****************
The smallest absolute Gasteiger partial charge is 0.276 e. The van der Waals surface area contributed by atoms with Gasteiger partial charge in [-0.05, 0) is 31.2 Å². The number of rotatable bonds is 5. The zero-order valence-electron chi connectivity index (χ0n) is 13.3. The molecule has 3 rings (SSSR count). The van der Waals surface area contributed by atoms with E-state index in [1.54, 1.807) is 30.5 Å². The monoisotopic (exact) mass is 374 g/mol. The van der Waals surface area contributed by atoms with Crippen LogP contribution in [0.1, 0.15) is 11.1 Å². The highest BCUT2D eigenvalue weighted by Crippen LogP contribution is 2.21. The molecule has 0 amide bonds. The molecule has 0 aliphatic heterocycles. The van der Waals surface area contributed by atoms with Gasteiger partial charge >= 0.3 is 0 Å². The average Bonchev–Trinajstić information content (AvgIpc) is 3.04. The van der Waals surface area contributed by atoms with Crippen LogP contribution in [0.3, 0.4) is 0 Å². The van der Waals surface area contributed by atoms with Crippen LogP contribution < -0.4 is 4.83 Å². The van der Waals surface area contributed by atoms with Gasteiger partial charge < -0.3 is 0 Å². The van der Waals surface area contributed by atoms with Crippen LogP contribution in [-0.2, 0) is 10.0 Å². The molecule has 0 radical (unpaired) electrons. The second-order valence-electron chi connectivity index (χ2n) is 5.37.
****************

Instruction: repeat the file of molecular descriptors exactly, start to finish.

The smallest absolute Gasteiger partial charge is 0.276 e. The van der Waals surface area contributed by atoms with Gasteiger partial charge in [-0.05, 0) is 31.2 Å². The number of rotatable bonds is 5. The zero-order valence-electron chi connectivity index (χ0n) is 13.3. The molecule has 3 rings (SSSR count). The van der Waals surface area contributed by atoms with E-state index in [1.54, 1.807) is 30.5 Å². The monoisotopic (exact) mass is 374 g/mol. The van der Waals surface area contributed by atoms with Crippen LogP contribution in [0.1, 0.15) is 11.1 Å². The highest BCUT2D eigenvalue weighted by Crippen LogP contribution is 2.21. The molecule has 0 amide bonds. The molecule has 0 aliphatic heterocycles. The van der Waals surface area contributed by atoms with Gasteiger partial charge >= 0.3 is 0 Å². The average Bonchev–Trinajstić information content (AvgIpc) is 3.04. The van der Waals surface area contributed by atoms with Crippen LogP contribution in [0.3, 0.4) is 0 Å². The van der Waals surface area contributed by atoms with Crippen LogP contribution < -0.4 is 4.83 Å². The van der Waals surface area contributed by atoms with Gasteiger partial charge < -0.3 is 0 Å². The van der Waals surface area contributed by atoms with Crippen LogP contribution in [-0.2, 0) is 10.0 Å². The molecule has 0 radical (unpaired) electrons. The second-order valence-electron chi connectivity index (χ2n) is 5.37.